The familial aggregation of cancer has piqued the curiosity of physicians
for more than two millennia. Most explanations for this aggregation were
based upon environmental hypotheses, such as diet, solar radiation, habit
patterns, and cultural practices, as well as occupational exposures. On
rare occasions, ancients and now, more frequently, contemporaries have
suggested that genetics might provide an important causal explanation for
This centurys' old question, Is cancer hereditary? has been confirmed
beyond any doubt during the past decade, thanks to a series of landmark
molecular genetic discoveries of cancer-predisposing genes.
These so-called cancer genes may lead to cancer as a result of three
major etiologic events: (1) activation of oncogenes; (2) inactivation of
tumor-suppressor genes; and (3) mutation of the DNA mismatch repair genes
(hMSH2, hMLH1, hPMS1, hPMS2), which predisposes patients to hereditary
nonpolyposis colorectal cancer (HNPCC), subsequently referred to as the
These molecular genetic studies make it possible to determine at birth
an individual's lifetime risk for certain cancers. This means that a high-risk
family member, with appropriate genetic counseling, can be informed by
his or her physician about the particular cancer-predisposing gene that
the individual received at conception.
The DNA information will enable the patient's physician to describe
the individual's predisposition to develop cancer onset and certain extra-cancer
phenotypic features such as multiple colonic adeno-mas, congenital hypertrophy
of the retinal pigment epithelium, and osteomas in familial adenomatous
Other extra-cancer phenotypic features associated with cancer-predisposing
genes include multiple mucosal neuromas, ganglioneuromas of the gastrointestinal
tract, and the marfanoid habitus in the multiple endocrine neo-plasia (MEN)
syndrome (type IIb, type III), also referred to as multiple mucosal neuroma
In certain circumstances, even the survival advantage conferred by the
particular germ-line mutation, such as that for colorectal carcinoma in
the Lynch syndromes, may be predicted.
Is Cancer Prevention Possible?
The discovery of the molecular genetic basis for an increasing number
and variety of hereditary cancers is clearly one of the most momentous
medical stories of the decade. It has revolutionized cancer medicine and
made available the potential for extraordinary new horizons for genomic
Indeed, this molecular genetic revolution likely will lead to the development
of agents that can prevent cancer by (1) replacing those chemical factors
that are lost to the cell when tumor-suppressor genes are inactivated or
(2) blocking the cancer-predisposing factors that are produced when oncogenes
are activated. Even the metastatic process may be prevented once the molecular
genetic basis for tumor angiogeneses and other critical events is more
This newfound cancer genetic information has led to controversy surrounding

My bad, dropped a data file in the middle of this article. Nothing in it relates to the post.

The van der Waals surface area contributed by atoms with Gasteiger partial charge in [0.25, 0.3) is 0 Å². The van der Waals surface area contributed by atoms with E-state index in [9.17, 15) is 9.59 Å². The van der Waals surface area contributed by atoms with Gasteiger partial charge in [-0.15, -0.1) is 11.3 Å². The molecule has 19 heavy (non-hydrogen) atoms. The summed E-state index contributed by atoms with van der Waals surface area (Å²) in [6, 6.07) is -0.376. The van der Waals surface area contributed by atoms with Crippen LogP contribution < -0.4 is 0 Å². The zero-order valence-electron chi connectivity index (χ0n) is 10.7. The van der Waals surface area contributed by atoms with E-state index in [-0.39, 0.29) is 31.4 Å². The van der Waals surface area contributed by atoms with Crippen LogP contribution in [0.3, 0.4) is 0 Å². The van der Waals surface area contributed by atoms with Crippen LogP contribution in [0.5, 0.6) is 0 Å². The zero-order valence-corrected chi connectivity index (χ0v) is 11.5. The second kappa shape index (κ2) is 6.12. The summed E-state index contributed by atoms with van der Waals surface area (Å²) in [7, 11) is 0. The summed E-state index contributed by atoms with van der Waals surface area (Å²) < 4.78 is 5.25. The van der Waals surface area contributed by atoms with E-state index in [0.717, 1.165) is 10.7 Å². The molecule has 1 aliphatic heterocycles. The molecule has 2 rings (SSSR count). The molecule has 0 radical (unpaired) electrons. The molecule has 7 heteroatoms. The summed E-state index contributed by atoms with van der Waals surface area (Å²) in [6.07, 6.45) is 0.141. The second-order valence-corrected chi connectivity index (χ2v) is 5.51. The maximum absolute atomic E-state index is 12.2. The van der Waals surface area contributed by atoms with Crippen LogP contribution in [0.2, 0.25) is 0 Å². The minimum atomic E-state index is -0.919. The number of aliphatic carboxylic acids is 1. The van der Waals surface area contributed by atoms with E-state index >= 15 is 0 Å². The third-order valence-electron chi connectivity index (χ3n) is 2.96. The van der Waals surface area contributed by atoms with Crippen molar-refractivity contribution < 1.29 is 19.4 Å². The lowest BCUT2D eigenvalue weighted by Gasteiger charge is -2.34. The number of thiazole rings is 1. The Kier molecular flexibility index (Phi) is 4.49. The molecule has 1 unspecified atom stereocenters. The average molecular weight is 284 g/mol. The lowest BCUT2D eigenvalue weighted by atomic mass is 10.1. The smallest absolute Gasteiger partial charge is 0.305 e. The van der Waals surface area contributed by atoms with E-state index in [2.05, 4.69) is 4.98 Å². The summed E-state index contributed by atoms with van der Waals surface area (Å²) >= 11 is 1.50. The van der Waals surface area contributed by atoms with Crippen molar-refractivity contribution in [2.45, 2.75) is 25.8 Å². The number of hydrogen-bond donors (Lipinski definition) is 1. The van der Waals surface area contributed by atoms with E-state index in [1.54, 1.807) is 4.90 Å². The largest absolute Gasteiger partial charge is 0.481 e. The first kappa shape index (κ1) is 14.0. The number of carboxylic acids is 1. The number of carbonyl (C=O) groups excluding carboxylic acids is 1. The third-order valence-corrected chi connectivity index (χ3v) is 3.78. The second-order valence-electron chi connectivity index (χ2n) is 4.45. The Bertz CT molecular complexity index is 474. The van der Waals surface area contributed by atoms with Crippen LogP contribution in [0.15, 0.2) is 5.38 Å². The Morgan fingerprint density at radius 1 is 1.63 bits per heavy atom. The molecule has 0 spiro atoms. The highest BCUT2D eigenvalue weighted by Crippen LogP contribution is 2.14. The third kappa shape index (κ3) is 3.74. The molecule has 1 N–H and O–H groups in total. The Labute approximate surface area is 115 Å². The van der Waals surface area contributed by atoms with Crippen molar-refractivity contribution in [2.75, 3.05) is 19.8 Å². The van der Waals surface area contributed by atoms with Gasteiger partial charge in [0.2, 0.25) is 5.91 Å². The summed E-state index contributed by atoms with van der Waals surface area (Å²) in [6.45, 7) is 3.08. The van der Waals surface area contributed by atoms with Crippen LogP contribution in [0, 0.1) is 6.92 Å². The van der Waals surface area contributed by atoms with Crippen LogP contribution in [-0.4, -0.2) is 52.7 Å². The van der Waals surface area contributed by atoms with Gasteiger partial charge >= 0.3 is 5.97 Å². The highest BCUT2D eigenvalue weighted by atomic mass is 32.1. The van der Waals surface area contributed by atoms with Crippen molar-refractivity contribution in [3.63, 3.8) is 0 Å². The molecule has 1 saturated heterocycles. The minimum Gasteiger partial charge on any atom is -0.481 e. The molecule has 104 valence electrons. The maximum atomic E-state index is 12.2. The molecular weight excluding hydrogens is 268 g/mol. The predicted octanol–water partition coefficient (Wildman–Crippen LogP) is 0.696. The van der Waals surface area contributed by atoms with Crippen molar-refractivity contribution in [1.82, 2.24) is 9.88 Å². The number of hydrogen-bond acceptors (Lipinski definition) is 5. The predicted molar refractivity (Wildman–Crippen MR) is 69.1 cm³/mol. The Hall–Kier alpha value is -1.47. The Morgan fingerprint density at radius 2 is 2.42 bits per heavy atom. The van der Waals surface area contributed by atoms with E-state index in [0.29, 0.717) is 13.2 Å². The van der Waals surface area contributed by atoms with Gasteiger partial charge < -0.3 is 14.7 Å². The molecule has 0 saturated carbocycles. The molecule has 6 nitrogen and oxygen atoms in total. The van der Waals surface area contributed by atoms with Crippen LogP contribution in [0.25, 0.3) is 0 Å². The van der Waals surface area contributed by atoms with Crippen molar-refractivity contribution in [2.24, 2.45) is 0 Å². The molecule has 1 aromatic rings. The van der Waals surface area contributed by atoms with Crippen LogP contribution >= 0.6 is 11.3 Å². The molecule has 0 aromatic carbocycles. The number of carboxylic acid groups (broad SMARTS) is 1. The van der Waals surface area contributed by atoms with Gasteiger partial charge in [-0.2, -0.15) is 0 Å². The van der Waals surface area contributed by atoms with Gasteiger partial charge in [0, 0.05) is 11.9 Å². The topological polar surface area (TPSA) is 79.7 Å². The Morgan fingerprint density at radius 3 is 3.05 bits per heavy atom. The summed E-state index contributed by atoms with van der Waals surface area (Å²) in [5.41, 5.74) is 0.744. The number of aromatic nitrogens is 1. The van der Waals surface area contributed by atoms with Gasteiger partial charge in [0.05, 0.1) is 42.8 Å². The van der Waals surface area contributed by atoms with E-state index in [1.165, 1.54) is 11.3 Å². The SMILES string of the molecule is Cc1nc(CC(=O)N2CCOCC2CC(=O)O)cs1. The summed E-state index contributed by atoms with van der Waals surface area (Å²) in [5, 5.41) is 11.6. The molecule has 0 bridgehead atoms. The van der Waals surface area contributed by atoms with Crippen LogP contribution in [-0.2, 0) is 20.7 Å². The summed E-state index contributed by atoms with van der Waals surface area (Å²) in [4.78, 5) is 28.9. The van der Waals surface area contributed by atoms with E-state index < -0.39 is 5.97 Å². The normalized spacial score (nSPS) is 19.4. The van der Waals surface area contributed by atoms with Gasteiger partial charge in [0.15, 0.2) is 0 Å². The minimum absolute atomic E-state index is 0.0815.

its use in the clinical setting. Some in the genetic, medical, legal, and
ethics community have raised serious concern about the clinical application
of DNA testing, particularly as this knowledge may impact upon matters
of confidentiality, insurance and employer discrimination, and the patient's
own well-being, ie, the fear and anxiety that may accompany disclosure
of DNA findings.
This genetic information explosion has occurred so rapidly that it has
outpaced most physicians' ability to comprehend the myriad scientific,
ethical, legal, socioeconomic, and clinical nuances that embody DNA knowledge.
What are we to do about these concerns? Should we adopt the ostrich
approach? Clearly our patients won't allow this! The public, driven by
almost daily exposure to these scientific advances in the lay media, is
demanding that they reap any possible benefits from this DNA knowledge.
From the medical standpoint, this knowledge should compel us to develop
highly targeted surveillance and management plans that can be melded to
the natural history of the differing hereditary cancer syndromes resulting
from different germ-line mutations. In certain circumstances, the cancer
can be prevented through surgical prophylaxis.
Perhaps in the physician's and the patient's mind, the most frequently
asked question is, How can we use this molecular genetic knowledge to enhance
the diagnosis and control of cancer?
Equally important questions that patients and clinicians often ask pertain
to the benefits and limitations of DNA testing, particularly the many unknown
outcomes of ensuing interventions: Who should offer DNA testing? Who should
be tested? When should testing be offered? What laboratories are proficient
in this testing? Should testing be confined to members of cancer prone
families? Do the benefits outweigh the risks? Can the confidentiality of
DNA results be secure? Should this information be made available to employers
or insurance carriers?
The timeliness of these vexing concerns has provided us with the stimulus
to organize a series of commentaries for Oncology News International in
an attempt to update this knowledge base and provide appropriate explanations
about these matters to the medical community.
The colleagues we have selected to write articles for this series have,
in many cases, devoted their lifetime to the basic and clinical aspects
of certain of these clinical and molecular genetic advances. We greatly
appreciate the time and commitment of these colleagues who, over the coming
months, will be sharing with us the knowledge they have gained through
their painstaking research.